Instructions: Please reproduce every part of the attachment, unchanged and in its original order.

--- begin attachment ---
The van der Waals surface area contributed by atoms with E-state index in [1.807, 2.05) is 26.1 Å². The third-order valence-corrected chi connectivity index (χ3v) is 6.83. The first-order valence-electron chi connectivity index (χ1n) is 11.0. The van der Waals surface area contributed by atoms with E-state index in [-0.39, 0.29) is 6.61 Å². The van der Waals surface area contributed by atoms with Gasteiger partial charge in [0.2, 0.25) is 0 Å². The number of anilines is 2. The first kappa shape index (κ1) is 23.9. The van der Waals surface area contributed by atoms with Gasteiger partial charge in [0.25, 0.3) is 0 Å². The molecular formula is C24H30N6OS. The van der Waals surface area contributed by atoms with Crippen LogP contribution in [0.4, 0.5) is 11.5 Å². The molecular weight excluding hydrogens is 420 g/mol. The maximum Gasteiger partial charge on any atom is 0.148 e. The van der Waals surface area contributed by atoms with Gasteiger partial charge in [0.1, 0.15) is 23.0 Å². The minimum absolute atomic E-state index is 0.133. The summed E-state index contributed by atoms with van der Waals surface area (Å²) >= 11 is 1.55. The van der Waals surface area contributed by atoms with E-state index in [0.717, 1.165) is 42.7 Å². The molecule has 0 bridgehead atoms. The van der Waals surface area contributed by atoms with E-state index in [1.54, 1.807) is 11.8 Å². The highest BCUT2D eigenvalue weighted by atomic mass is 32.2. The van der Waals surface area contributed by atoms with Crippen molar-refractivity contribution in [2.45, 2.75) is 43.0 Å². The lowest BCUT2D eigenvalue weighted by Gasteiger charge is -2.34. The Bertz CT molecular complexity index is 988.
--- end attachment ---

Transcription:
The van der Waals surface area contributed by atoms with E-state index in [1.807, 2.05) is 26.1 Å². The third-order valence-corrected chi connectivity index (χ3v) is 6.83. The first-order valence-electron chi connectivity index (χ1n) is 11.0. The van der Waals surface area contributed by atoms with E-state index in [-0.39, 0.29) is 6.61 Å². The van der Waals surface area contributed by atoms with Gasteiger partial charge in [0.2, 0.25) is 0 Å². The number of anilines is 2. The first kappa shape index (κ1) is 23.9. The van der Waals surface area contributed by atoms with Gasteiger partial charge in [0.25, 0.3) is 0 Å². The molecular formula is C24H30N6OS. The van der Waals surface area contributed by atoms with Crippen LogP contribution in [0.4, 0.5) is 11.5 Å². The molecular weight excluding hydrogens is 420 g/mol. The maximum Gasteiger partial charge on any atom is 0.148 e. The van der Waals surface area contributed by atoms with Gasteiger partial charge in [0.1, 0.15) is 23.0 Å². The minimum absolute atomic E-state index is 0.133. The summed E-state index contributed by atoms with van der Waals surface area (Å²) >= 11 is 1.55. The van der Waals surface area contributed by atoms with E-state index in [0.717, 1.165) is 42.7 Å². The molecule has 0 bridgehead atoms. The van der Waals surface area contributed by atoms with E-state index in [1.54, 1.807) is 11.8 Å². The highest BCUT2D eigenvalue weighted by atomic mass is 32.2. The van der Waals surface area contributed by atoms with Crippen molar-refractivity contribution in [2.45, 2.75) is 43.0 Å². The lowest BCUT2D eigenvalue weighted by Gasteiger charge is -2.34. The Bertz CT molecular complexity index is 988.